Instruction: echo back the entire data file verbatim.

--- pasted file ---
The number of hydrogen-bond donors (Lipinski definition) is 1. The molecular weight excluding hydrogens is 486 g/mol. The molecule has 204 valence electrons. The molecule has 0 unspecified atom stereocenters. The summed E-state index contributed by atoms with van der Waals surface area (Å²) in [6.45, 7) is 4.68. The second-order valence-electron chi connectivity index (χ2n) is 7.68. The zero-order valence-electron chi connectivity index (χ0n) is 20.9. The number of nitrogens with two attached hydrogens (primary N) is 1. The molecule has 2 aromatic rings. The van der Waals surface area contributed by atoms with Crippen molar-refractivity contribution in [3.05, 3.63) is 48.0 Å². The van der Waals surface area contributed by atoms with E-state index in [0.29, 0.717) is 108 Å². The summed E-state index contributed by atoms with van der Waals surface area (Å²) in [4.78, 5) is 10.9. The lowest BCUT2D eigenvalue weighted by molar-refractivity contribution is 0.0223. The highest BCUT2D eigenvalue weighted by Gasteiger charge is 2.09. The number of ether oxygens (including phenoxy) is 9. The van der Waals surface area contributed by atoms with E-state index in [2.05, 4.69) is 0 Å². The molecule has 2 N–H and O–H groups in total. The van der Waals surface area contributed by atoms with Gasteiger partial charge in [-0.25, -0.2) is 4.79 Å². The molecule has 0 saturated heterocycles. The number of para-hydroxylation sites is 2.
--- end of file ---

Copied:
The number of hydrogen-bond donors (Lipinski definition) is 1. The molecular weight excluding hydrogens is 486 g/mol. The molecule has 204 valence electrons. The molecule has 0 unspecified atom stereocenters. The summed E-state index contributed by atoms with van der Waals surface area (Å²) in [6.45, 7) is 4.68. The second-order valence-electron chi connectivity index (χ2n) is 7.68. The zero-order valence-electron chi connectivity index (χ0n) is 20.9. The number of nitrogens with two attached hydrogens (primary N) is 1. The molecule has 2 aromatic rings. The van der Waals surface area contributed by atoms with Crippen molar-refractivity contribution in [3.05, 3.63) is 48.0 Å². The van der Waals surface area contributed by atoms with E-state index in [0.29, 0.717) is 108 Å². The summed E-state index contributed by atoms with van der Waals surface area (Å²) in [4.78, 5) is 10.9. The lowest BCUT2D eigenvalue weighted by molar-refractivity contribution is 0.0223. The highest BCUT2D eigenvalue weighted by Gasteiger charge is 2.09. The number of ether oxygens (including phenoxy) is 9. The van der Waals surface area contributed by atoms with E-state index in [2.05, 4.69) is 0 Å². The molecule has 2 N–H and O–H groups in total. The van der Waals surface area contributed by atoms with Gasteiger partial charge in [-0.25, -0.2) is 4.79 Å². The molecule has 0 saturated heterocycles. The number of para-hydroxylation sites is 2.